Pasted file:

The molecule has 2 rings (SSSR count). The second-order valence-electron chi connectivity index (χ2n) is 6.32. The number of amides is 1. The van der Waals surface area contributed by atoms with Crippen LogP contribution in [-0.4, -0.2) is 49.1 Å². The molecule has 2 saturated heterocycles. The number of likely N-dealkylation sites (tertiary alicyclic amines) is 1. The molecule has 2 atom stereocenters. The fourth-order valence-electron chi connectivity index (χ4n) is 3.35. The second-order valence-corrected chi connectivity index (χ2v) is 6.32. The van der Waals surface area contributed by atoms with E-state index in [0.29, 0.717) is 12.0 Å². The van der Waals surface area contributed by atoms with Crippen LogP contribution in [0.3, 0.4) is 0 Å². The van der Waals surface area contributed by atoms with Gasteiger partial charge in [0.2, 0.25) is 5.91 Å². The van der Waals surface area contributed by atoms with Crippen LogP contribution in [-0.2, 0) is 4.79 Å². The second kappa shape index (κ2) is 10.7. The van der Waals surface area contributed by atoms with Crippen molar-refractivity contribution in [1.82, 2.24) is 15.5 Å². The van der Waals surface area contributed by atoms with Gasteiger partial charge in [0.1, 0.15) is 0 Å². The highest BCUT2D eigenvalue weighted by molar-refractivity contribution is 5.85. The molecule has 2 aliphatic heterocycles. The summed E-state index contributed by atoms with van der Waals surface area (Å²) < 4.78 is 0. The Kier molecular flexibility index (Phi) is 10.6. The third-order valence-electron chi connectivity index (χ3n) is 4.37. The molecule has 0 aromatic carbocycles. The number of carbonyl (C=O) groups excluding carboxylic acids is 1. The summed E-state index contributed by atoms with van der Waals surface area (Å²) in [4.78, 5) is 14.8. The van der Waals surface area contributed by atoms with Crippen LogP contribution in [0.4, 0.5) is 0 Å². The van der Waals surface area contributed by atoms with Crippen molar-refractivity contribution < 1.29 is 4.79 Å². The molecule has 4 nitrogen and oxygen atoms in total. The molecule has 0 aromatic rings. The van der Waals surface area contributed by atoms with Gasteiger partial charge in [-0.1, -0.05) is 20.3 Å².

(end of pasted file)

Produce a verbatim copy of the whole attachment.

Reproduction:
The molecule has 2 rings (SSSR count). The second-order valence-electron chi connectivity index (χ2n) is 6.32. The number of amides is 1. The van der Waals surface area contributed by atoms with Crippen LogP contribution in [-0.4, -0.2) is 49.1 Å². The molecule has 2 saturated heterocycles. The number of likely N-dealkylation sites (tertiary alicyclic amines) is 1. The molecule has 2 atom stereocenters. The fourth-order valence-electron chi connectivity index (χ4n) is 3.35. The second-order valence-corrected chi connectivity index (χ2v) is 6.32. The van der Waals surface area contributed by atoms with E-state index in [0.29, 0.717) is 12.0 Å². The van der Waals surface area contributed by atoms with Crippen LogP contribution in [0.3, 0.4) is 0 Å². The van der Waals surface area contributed by atoms with Gasteiger partial charge in [0.2, 0.25) is 5.91 Å². The van der Waals surface area contributed by atoms with Crippen LogP contribution in [-0.2, 0) is 4.79 Å². The second kappa shape index (κ2) is 10.7. The van der Waals surface area contributed by atoms with Crippen molar-refractivity contribution in [1.82, 2.24) is 15.5 Å². The van der Waals surface area contributed by atoms with Gasteiger partial charge in [0.1, 0.15) is 0 Å². The highest BCUT2D eigenvalue weighted by molar-refractivity contribution is 5.85. The molecule has 2 aliphatic heterocycles. The summed E-state index contributed by atoms with van der Waals surface area (Å²) < 4.78 is 0. The Kier molecular flexibility index (Phi) is 10.6. The third-order valence-electron chi connectivity index (χ3n) is 4.37. The molecule has 0 aromatic carbocycles. The number of carbonyl (C=O) groups excluding carboxylic acids is 1. The summed E-state index contributed by atoms with van der Waals surface area (Å²) in [4.78, 5) is 14.8. The van der Waals surface area contributed by atoms with Crippen LogP contribution in [0.4, 0.5) is 0 Å². The van der Waals surface area contributed by atoms with Crippen molar-refractivity contribution < 1.29 is 4.79 Å². The molecule has 4 nitrogen and oxygen atoms in total. The molecule has 0 aromatic rings. The van der Waals surface area contributed by atoms with Gasteiger partial charge in [-0.1, -0.05) is 20.3 Å².